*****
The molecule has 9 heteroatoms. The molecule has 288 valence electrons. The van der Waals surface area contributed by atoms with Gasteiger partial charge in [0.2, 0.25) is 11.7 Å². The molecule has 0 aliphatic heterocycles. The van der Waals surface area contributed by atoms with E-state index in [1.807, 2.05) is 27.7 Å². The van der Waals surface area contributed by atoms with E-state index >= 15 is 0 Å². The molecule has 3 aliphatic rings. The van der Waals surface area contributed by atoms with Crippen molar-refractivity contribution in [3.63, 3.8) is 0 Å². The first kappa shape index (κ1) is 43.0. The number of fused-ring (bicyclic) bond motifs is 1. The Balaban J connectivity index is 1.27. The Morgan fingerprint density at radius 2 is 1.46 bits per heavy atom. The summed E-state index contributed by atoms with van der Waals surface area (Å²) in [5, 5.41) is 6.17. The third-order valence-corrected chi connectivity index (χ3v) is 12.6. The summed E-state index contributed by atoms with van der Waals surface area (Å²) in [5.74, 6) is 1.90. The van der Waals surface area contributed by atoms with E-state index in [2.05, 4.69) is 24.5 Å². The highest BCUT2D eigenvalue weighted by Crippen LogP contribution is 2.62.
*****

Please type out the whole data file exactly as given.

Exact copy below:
The molecule has 9 heteroatoms. The molecule has 288 valence electrons. The van der Waals surface area contributed by atoms with Gasteiger partial charge in [0.2, 0.25) is 11.7 Å². The molecule has 0 aliphatic heterocycles. The van der Waals surface area contributed by atoms with E-state index in [1.807, 2.05) is 27.7 Å². The van der Waals surface area contributed by atoms with E-state index >= 15 is 0 Å². The molecule has 3 aliphatic rings. The van der Waals surface area contributed by atoms with Crippen molar-refractivity contribution in [3.63, 3.8) is 0 Å². The first kappa shape index (κ1) is 43.0. The number of fused-ring (bicyclic) bond motifs is 1. The Balaban J connectivity index is 1.27. The Morgan fingerprint density at radius 2 is 1.46 bits per heavy atom. The summed E-state index contributed by atoms with van der Waals surface area (Å²) in [5, 5.41) is 6.17. The third-order valence-corrected chi connectivity index (χ3v) is 12.6. The summed E-state index contributed by atoms with van der Waals surface area (Å²) in [5.74, 6) is 1.90. The van der Waals surface area contributed by atoms with E-state index in [2.05, 4.69) is 24.5 Å². The highest BCUT2D eigenvalue weighted by Crippen LogP contribution is 2.62.